All You Need To Know About ORC File Structure In Depth
Want to store data in Hive tables, just wondering which file format to use, ORC or Parquet?
Well this is a question which many have tried to answer in various ways.
As a first step towards finding this out, let us try to understand how is the Optimized Row Columnar (ORC) file format different compared to our usual flat file.
ORC is a columnar file format. You can visualize the structure of an ORC file as an area that is divided into Header, body and footer.
The Header contains the text ‘ORC’ in case some tools require to determine the type of file while processing.
The body contains the actual data as well as the indexes. Actual data is stored in the ORC file in the form of rows of data that are called Stripes. Default stripe size is 250 MB.
Stripes are further divided into three more sections viz the index section that contains a set of indexes for the stored data, the actual data and a stripe footer section. One interesting thing to note here is that both index and data section are stored as columns so that only the columns where the required data is present, is read. Index data consists of min and max values for each column as well as the row positions within each column. ORC indexes help to locate the stripes based on the data required as well as row groups. The Stripe footer contains the encoding of each column and the directory of the streams as well as their location.
The footer section consists of three parts viz. file metadata, file footer and postscript.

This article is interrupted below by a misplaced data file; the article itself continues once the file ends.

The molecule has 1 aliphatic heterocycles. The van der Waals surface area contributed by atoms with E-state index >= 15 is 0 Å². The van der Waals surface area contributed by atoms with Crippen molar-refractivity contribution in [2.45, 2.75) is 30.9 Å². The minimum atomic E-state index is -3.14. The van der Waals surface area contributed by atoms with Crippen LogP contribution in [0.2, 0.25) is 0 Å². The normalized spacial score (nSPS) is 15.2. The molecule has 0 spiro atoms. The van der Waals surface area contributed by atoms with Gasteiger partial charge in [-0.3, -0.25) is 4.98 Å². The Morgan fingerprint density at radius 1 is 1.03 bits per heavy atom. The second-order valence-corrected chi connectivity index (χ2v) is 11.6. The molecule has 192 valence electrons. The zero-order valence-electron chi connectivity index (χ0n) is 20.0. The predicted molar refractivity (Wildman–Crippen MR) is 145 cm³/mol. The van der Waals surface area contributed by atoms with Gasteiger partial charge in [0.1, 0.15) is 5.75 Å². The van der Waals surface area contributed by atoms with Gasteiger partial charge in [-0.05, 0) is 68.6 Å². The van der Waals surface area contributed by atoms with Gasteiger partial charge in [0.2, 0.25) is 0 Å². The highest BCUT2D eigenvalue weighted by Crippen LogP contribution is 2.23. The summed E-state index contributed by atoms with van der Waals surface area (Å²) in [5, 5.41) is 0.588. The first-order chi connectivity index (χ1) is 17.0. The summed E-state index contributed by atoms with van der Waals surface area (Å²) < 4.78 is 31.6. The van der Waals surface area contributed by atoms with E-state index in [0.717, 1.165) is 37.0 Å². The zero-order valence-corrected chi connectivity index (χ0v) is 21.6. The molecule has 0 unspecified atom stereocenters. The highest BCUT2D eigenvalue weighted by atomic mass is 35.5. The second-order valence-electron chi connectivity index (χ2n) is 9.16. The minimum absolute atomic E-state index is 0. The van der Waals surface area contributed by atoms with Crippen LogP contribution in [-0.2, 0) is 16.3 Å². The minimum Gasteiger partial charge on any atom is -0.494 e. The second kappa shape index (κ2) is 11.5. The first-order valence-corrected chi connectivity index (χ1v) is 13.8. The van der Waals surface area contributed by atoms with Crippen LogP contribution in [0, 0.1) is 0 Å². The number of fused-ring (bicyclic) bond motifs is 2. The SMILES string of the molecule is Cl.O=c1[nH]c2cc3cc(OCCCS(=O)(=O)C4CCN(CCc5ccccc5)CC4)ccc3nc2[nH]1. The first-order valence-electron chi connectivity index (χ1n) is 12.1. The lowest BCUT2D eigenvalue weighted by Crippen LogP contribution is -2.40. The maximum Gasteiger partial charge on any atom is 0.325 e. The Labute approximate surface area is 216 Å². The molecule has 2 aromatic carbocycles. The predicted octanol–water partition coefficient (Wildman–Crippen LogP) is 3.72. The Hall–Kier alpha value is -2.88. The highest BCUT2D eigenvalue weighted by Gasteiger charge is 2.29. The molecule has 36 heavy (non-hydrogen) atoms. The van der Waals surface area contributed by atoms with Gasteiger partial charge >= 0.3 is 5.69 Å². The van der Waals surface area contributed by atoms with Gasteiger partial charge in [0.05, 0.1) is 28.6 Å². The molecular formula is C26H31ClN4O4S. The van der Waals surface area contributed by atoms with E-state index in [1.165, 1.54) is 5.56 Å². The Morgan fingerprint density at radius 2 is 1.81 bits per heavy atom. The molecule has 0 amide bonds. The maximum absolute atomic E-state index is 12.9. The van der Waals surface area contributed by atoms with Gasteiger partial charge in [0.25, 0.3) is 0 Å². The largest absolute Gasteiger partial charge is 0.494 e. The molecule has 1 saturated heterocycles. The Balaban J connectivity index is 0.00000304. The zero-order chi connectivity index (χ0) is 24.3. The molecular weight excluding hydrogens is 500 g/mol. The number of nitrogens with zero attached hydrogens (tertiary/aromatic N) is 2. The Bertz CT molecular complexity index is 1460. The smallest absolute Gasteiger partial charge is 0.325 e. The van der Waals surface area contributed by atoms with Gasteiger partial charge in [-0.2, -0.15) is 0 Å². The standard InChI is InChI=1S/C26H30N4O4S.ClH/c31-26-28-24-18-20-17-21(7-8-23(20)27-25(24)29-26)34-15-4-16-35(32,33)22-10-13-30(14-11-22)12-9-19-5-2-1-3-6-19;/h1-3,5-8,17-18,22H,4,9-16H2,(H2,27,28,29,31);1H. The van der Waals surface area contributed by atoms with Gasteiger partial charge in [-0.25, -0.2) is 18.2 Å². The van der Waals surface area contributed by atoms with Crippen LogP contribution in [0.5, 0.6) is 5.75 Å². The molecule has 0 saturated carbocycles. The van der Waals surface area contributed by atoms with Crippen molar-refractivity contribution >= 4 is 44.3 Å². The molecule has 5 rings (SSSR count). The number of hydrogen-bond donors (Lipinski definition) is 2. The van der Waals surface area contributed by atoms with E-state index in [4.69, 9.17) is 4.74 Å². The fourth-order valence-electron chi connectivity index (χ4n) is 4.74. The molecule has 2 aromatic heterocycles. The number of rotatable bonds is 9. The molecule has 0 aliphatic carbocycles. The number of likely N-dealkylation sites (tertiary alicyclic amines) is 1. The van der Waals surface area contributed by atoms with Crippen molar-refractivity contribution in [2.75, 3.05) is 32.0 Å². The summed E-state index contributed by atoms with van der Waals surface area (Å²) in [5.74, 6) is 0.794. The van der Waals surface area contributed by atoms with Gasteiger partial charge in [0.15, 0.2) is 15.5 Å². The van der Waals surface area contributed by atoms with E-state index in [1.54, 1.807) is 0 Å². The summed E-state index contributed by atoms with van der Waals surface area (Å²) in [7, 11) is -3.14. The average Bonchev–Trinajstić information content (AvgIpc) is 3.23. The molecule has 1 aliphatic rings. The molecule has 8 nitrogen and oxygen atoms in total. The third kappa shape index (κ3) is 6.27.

The file Metadata section contains the various statistical information related to the columns and this information is present at a stripe level. These statistics enable input split elimination based on predicate push down which are evaluated for each stripe. The file footer contains information regarding the list of stripes in the file, number of rows per stripe, and the data type for each column. It also contains aggregates counts at column-level like min, max, and sum. The Postscript section contains the file information like the length of the file’s Footer and Metadata sections, the version of the file, and the compression parameters like general compression used (eg. none, zlib, or snappy) and the size of the compressed folder.
I’m sure now you would have a much better understanding of the ORC file format structure which would help you make a better decision in selection of the file formats. Of course, now your next step would be to compare file formats like ORC and Parquet and come to a conclusion which one is better suited to your project.
Are you confused where I should begin on this comparison? Well, in my next blog I would be taking you through on how to compare various file formats, to try and help out those looking forward to doing this activity. Stay Tuned!!!